John Lopez dissects some of Paul Haggis’ techniques from his body of work including Third Person, and Crash.
If you want to start a knife fight with a film nerd, casually suggest that Crash 100 percent deserved its Best Picture Oscar for its profound examination of contemporary race relations. (Personally, I think Avenue Q did a better job in a fraction of the time with “Everybody’s a Little Bit Racist.”) But the fact remains that Crash won, earning an oddly eternal notoriety and giving us the strange, frustrating filmography of Paul Haggis. As much as the word auteur means anything these days, like it or not, it applies to Haggis: Only Paul Haggis could make a Paul Haggis film.
You can tell them by the relentless heaviness of the hand tweaking your expectations: In the words of Spinal Tap’s Nigel Tufnel, Paul Haggis’s drama goes “to eleven.” It’s not that Haggis’s films are incompetent; it takes genuine skill to be that consistently blatant. He knows all the buttons and pushes them with reckless abandon, apparently guided by the belief that in excess veritas. Haggis briefly flirted with the thriller genre in The Next Three Days. But he’s back to his old tricks in Third Person, a meta-film that L.A. Weekly’s Amy Nicholson likened to “walking in on Laurence Olivier in the bathroom.” But what are those tricks? As a public service, we watched Third Person to deconstruct the multiple-Oscar-winning formula and discover what gives a Paul Haggis film that special Crash-y feel of firm, gleeful manipulation.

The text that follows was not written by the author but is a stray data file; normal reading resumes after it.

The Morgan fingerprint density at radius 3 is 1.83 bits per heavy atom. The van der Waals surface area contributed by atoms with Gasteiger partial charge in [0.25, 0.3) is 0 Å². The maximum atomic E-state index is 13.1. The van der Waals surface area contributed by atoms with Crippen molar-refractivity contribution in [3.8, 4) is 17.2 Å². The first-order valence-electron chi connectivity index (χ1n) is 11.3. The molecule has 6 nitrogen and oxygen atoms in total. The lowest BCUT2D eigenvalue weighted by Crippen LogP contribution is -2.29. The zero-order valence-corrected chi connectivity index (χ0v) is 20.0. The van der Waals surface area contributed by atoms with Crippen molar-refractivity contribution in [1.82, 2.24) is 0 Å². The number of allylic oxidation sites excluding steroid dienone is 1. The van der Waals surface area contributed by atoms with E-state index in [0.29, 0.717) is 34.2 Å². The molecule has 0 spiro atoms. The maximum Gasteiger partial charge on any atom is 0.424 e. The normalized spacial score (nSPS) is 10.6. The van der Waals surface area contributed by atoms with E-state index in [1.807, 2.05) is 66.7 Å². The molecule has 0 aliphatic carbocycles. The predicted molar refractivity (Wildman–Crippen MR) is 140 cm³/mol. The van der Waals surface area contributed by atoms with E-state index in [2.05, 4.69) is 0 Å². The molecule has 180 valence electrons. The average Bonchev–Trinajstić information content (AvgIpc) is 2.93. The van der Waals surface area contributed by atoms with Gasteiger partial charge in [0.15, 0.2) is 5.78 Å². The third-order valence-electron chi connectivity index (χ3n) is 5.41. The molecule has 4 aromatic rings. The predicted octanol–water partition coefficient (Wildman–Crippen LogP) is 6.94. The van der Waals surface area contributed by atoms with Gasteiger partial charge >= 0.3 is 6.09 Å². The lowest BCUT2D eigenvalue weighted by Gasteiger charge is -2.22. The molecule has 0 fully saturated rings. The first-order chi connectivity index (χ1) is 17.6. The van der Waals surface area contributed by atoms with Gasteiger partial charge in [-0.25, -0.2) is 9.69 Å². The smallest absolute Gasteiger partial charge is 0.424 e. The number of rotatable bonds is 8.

Some people hear this ubiquitous writer’s maxim and try to interpret it so as to justify their script about time-traveling vampires. Paul Haggis doesn’t get hung up on such technicalities; he embraces it viscerally and literally. Crash famously came about because Haggis was carjacked, which caused his white-guilt circuits to overload. Third Person, which is centrally concerned with a prize-winning writer having an affair, came about (as Haggis candidly admits) because he is a prize-winning filmmaker who had an affair. See how easy it is? Stop fretting about making your heist movie as accurate as possible and go rob a bank. Or maybe you still believe that Paul Thomas Anderson didn’t beat someone to death with a bowling pin for There Will Be Blood.
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